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News Around the World
Published on 01 June, 2010

Cross-country run for Haiti

Haiti (MNN) — Abraham Clark is running across the entire United States. That's
right — from the Atlantic Ocean to the Pacific Ocean. He began in Oceanside, CA on February 15 and
hopes to finish in Atlantic City, NJ on June 30. 

That
means running 2,860 miles in 136 days. Amazingly,
every step Clark takes represents 200 people who have no access to clean water
— a number he hopes to reduce through this run.  he can raise $100,000, Living Water International can repair 500 incapacitated handpumps for
the people of Haiti. 

"I believe most people take fresh
water for granted and are unaware of the shortages around the world," Clark
explained about his endeavor. "Through a
few steps of faith and with the help of Living Water International, I believe
my journey will start a nationwide movement toward solving this problem, and
in the process WE will change countless lives."

At
the end of the run, Clark will be the 12th person to run solo from one ocean to
the other, without a support vehicle. He
pushes a baby jogger in front of him with his food and camping gear and often
stays in the homes of hospitable Christians. 

This
week, Clark is about three-quarters of the way through his journey. He has run over 2,000 miles, and today is his
102nd day. He's currently running
through Illinois and Indiana. When he
gets through Indiana, he'll have run through 9 states, and he'll have six more
to go, plus the District of Columbia. 

Clark has had plenty of
adventures in his trip across the country. The hardest things so far have been "crossing the Rocky Mountains and
sleeping in a snow cave to wait out a snow storm at 10,600 feet elevation," he said. 

Clark began his cross-country run
on a pier in Oceanside, CA. He filled a
tiny bottle with ocean water and named his baby jogger "Ruby" after the diner
on the end of the pier. 

"This is the beginning of a
journey that will test my limits, challenge my body, play tricks with my mind,
and match no other extreme physical experience I endeavor," he reflected. "By the time it's all over, I will have
literally climbed the amount of elevation equal to reaching the edge of outer
space. The opportunity is incredible, but the odds against me are great.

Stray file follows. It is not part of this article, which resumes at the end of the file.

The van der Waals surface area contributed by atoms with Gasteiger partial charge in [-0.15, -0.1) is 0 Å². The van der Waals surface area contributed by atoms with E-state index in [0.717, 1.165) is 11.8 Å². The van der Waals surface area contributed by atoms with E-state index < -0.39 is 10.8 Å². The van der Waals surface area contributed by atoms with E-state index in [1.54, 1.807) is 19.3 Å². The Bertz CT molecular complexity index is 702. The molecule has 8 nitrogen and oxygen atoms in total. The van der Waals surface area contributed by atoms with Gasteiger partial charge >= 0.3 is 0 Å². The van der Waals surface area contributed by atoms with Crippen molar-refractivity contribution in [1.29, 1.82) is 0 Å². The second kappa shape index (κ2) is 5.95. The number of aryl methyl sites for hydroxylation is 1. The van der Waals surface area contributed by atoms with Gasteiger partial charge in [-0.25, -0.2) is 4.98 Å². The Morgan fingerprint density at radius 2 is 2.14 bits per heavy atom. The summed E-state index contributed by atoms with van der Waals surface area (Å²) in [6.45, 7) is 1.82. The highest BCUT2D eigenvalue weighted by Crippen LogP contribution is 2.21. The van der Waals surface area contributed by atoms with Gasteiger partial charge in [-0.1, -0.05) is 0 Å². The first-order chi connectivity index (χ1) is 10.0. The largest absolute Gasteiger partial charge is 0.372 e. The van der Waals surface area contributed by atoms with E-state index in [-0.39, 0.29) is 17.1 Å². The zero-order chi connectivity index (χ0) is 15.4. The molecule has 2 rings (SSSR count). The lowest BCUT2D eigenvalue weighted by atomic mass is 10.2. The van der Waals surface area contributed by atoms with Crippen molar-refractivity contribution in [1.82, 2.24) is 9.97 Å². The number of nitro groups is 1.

However, today the weather is beautiful, and my legs are fresh."

Last week, two friends joined Clark
as he ran through St. Louis, MO and crossed the Mississippi River. It was a good thing they were with him when
they crossed the state line into Illinois and traveled through east St. Louis: the area was so dangerous, a police officer
tried to convince them to let him give them a ride. Since they couldn't do that, he escorted them
for the next mile — a road referred to as the "prostitute strip," where
drive-by shootings frequently occur.

"We laughed about the situation
as we set out running again, but as we reached the area, our conversation
stopped and our pace quickened to a speed that was not even close to 3,000 mile
pace," Clark said. "A girl saw us and the cop and shrunk off the side walk. I
think it's hard to write about what you don't understand. I felt everything I
saw I had already judged." 

Even as he runs through the
communities of the United States of America, Clark is also thinking of
communities in Haiti and the 884 million people around the world that have no
access to clean drinking water. He's
also thinking of the 5,000 children who die of every day of diseases caused by
unclean water and poor sanitation, according to the United Nations Development Program. 

Lack of clean water also affects
other aspects of society. According to
the UK's Department for International Development, girls are 11% more likely to
attend school when sanitation is available. In rural Africa, households spend about 26% of their time, on average,
obtaining water. Typically, women bear
the responsibility for this task. When it
comes to breaking the poverty cycle, access to clean water and sanitation is
crucial. 

So
far, $64,313 has been raised for LWI's work in Haiti — about two-thirds of the
goal. For $35, you can sponsor a mile of
Clark's run and beat him to the finish line so the money is raised when he
reaches Atlantic City. 

Pray
for strength and safety for Clark as he runs. And pray that God will use the funds
raised to bring clean water and the Water of Life, the Gospel of Jesus Christ,
to the people of Haiti. 

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About Haiti

  • Primary Language: French
  • Primary Religion: Christianity
  • Evangelical: 16.0%
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